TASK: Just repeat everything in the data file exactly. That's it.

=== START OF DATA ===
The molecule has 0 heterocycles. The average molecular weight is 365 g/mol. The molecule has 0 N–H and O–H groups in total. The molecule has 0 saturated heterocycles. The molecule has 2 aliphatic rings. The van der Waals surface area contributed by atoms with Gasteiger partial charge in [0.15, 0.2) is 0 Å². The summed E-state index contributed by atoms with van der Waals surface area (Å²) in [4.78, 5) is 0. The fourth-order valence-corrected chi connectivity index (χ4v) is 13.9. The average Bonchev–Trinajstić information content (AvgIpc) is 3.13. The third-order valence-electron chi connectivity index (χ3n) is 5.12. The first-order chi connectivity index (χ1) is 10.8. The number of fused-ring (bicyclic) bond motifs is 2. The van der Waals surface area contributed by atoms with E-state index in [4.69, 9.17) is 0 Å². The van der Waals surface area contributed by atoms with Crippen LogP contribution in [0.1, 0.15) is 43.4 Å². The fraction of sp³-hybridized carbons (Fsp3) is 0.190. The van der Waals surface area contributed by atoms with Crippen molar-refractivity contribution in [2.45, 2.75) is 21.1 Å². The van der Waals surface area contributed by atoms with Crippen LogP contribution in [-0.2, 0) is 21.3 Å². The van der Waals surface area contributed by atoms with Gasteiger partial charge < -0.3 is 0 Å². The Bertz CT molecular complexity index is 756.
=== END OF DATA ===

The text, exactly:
The molecule has 0 heterocycles. The average molecular weight is 365 g/mol. The molecule has 0 N–H and O–H groups in total. The molecule has 0 saturated heterocycles. The molecule has 2 aliphatic rings. The van der Waals surface area contributed by atoms with Gasteiger partial charge in [0.15, 0.2) is 0 Å². The summed E-state index contributed by atoms with van der Waals surface area (Å²) in [4.78, 5) is 0. The fourth-order valence-corrected chi connectivity index (χ4v) is 13.9. The average Bonchev–Trinajstić information content (AvgIpc) is 3.13. The third-order valence-electron chi connectivity index (χ3n) is 5.12. The first-order chi connectivity index (χ1) is 10.8. The number of fused-ring (bicyclic) bond motifs is 2. The van der Waals surface area contributed by atoms with E-state index in [4.69, 9.17) is 0 Å². The van der Waals surface area contributed by atoms with Crippen LogP contribution in [0.1, 0.15) is 43.4 Å². The fraction of sp³-hybridized carbons (Fsp3) is 0.190. The van der Waals surface area contributed by atoms with Crippen molar-refractivity contribution in [2.45, 2.75) is 21.1 Å². The van der Waals surface area contributed by atoms with Crippen LogP contribution in [-0.2, 0) is 21.3 Å². The van der Waals surface area contributed by atoms with Gasteiger partial charge < -0.3 is 0 Å². The Bertz CT molecular complexity index is 756.